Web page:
Indian corporate law has been defined by friendships, enmities and new beginnings in what remained one of the most exciting legal markets in the world.
The year 2011 started with a crash as AZB & Partners and Clifford Chance Llp—respectively among India’s and the world’s largest law firms—broke up their barely two-year-old best friend referral arrangement.
When the non-exclusive relationship was started it was seen as a paradigm shift in the best friendship model that had so far been trailed by most of Clifford Chance’s magic circle rivals in the UK -- Allen & Overy LLP was joined at the hip to Trilegal, Linklaters LLP was wedded to Talwar Thakore Associates and Freshfields Bruckhaus Deringer LLP has had slightly more informal bonds with Indian law firm Platinum Partners.
Many observers were unsurprised, however, when AZB ultimately proved too big to be befriended. After the tie-up, AZB began to suffer as other foreign firms, which it had enjoyed close relationships with, began referring work to rival Indian firms, while tangible benefits for the AZB bunch, such as international exposure and world-class training proved to have only temporary lustre.
A similar but messier break-up followed shortly later in April, as time was called on the relationship between UK-headquartered corporate, insurance and transportation firm Clyde & Co LLP and ALMT Legal, which has offices in Bangalore, Delhi, London and Mumbai.
The reasons were more or less the same -- most of ALMT’s Indian partners had not experienced the benefits they dreamed a foreign alliance could bring. Clyde did, however, manage to salvage five ALMT partners to start its a new friendship with its own India-and-London-based captive Clasis Law.
A 2011 surprise was Ashurst LLP, which should still have been scarred from the infamous December 2009 decision in the Bombay high court Lawyers Collective case against three foreign firms. But Ashurst apparently found its courage again and entered into a best friendship with four-month-old DSK Legal breakaway India Law Partners (ILP), headed by Gopika Pant and Piyoosh Gupta.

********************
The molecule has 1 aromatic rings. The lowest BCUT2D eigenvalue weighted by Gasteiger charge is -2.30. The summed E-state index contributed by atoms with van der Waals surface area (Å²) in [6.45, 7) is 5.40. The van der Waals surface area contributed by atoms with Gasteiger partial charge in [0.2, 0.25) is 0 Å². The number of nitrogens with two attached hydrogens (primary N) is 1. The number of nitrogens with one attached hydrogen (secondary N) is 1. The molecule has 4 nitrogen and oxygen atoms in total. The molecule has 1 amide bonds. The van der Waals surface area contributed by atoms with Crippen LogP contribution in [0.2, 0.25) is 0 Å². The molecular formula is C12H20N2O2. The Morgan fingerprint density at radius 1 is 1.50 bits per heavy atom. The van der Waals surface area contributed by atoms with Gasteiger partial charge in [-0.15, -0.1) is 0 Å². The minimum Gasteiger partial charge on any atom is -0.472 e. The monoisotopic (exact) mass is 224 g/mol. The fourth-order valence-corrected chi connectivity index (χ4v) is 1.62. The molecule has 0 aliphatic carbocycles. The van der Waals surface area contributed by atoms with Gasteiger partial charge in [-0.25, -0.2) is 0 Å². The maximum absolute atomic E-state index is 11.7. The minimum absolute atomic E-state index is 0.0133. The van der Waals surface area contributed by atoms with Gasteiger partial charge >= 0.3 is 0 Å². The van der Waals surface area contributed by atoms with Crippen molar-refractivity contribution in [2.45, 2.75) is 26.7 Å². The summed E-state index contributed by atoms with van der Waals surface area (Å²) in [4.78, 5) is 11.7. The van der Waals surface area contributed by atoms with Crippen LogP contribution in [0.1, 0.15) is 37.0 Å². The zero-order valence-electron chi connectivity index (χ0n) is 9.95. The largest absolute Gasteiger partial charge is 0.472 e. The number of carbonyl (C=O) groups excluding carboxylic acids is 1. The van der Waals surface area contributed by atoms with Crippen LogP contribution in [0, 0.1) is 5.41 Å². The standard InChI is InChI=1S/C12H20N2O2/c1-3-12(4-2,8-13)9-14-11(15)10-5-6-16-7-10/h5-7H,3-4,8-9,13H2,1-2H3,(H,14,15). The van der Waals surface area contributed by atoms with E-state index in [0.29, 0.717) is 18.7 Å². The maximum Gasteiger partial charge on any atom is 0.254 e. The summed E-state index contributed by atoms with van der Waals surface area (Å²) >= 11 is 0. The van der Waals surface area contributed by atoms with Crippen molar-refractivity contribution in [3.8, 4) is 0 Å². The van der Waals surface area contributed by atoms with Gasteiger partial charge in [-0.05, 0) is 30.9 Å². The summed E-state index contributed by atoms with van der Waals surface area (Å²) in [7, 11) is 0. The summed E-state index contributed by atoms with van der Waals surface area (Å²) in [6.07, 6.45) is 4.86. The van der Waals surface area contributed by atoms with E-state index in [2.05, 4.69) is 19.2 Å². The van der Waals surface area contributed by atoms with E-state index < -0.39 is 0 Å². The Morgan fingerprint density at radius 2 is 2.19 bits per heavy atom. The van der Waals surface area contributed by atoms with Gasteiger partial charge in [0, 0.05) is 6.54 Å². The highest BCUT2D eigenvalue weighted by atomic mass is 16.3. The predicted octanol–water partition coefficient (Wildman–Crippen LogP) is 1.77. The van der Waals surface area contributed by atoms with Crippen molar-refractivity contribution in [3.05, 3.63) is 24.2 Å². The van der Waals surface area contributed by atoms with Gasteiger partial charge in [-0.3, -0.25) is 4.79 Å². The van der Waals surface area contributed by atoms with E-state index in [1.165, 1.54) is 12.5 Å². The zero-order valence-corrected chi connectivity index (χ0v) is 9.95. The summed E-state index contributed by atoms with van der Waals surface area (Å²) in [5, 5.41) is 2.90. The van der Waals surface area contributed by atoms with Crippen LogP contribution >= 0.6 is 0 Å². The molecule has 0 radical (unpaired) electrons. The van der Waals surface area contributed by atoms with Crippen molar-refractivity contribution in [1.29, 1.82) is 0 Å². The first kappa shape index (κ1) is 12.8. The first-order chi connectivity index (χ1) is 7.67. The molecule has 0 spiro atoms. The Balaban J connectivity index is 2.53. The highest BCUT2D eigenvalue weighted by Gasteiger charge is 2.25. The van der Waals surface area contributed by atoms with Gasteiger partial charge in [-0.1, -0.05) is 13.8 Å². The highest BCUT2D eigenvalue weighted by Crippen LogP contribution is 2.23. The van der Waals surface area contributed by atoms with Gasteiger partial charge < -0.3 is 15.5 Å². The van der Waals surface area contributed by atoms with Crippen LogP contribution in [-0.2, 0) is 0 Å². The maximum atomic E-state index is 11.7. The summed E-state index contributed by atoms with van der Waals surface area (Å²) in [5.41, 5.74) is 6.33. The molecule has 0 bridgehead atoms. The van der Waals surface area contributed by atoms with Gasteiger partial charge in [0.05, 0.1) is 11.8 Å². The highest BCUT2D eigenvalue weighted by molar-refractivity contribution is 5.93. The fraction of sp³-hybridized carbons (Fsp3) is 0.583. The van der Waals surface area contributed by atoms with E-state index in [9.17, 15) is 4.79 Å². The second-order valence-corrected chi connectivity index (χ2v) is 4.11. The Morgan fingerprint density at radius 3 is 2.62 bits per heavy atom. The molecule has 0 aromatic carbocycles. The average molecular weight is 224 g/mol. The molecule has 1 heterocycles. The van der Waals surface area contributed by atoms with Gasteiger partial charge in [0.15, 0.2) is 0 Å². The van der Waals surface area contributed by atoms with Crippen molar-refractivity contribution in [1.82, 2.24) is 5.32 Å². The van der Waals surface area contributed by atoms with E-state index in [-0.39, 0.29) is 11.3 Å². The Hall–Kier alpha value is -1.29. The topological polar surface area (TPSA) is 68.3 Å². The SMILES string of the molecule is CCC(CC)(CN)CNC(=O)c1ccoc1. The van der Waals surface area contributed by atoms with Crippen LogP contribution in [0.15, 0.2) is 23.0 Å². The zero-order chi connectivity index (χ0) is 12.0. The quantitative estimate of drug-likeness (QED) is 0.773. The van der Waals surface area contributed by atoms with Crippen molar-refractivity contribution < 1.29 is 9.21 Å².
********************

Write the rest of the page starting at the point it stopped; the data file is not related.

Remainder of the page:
Discussions such as whether the brand Ashurst could be on the Indian business cards were apparently intense (caution won and, they ultimately decided against it), but they were also understandable.
Most foreign firms in India are still spooked by the ongoing litigation in the Madras high court, that exist as the rightful heir to the Lawyers Collective case, after dragging a ragtag bunch of 31 foreign law firms, large and small, and a legal process outsourcing (LPO) company into a full-blown battle in mid-2010, accusing them of practising law in India illegally, even without having on-the-ground offices.
The case has taken its own sweet time, partly because of the huge number of respondents including the law ministry, bar councils and others, but few on either side seem too bothered about accelerating it.
The latest news is that the case will be next heard on 1 February, according to Dua Associates Chennai partner Senthil Kumar, who represents a number of US law firms. “The stand of the Bar Council is that the Bar Council has the power to regulate the practice of law within the territory of India—whether Indian law or law practised by foreigners,” he explained. “Now the position is that the Central government has filed an affidavit (around one month ago) supporting the stand of the Bar Council.”
UK justice minister Kenneth Clark, on a mission to push liberalisation in India in September 2011, also apparently went back home with some nice promises but little in hand to show for his travels.
A file photo of UK justice minister Kenneth Clark.
Many of the younger generation of Indian corporate lawyers working in law firms are often privately in favour of allowing foreign firms into India, because many of them secretly hope to get poached by foreign firms wanting to set up their own local offices.
But if foreign firms were allowed in, we would arguably see far fewer of the charming and brave domestic legal entrepreneurs, who are taking fate into their own hands by setting out on their own. Start-up law firms excite the Indian legal fraternity like little else though few ever convert those into reality.
Nevertheless, at Legally India we covered at least six new start-up legal practices in the past 12 months, although some market observers’ estimates that dozens of new firms have sprung up in the past year alone.
One inspiring start-up of 2010 that stood out, was a bit of a young and hip supergroup-equivalent in Mumbai legal circles. AZB partner Vishnu Jerome and senior associate Shameek Ray, J Sagar Associates (JSA) partner Priyanka Roy and Talwar Thakore Associates (TTA) managing associate Ravi Kumar all handed in their notices and started a new firm, aptly if somewhat unexcitingly called Alliance Legal.
From this perspective, my prediction for Indian Law Inc. in 2012, despite continuing global recessionary fears, remains optimistic. Legal market liberalisation seems highly unlikely. Few, if any, new best friendships will be seen with foreign firms, as plenty more start-ups and breakaways will form as opportunities will continue to beckon.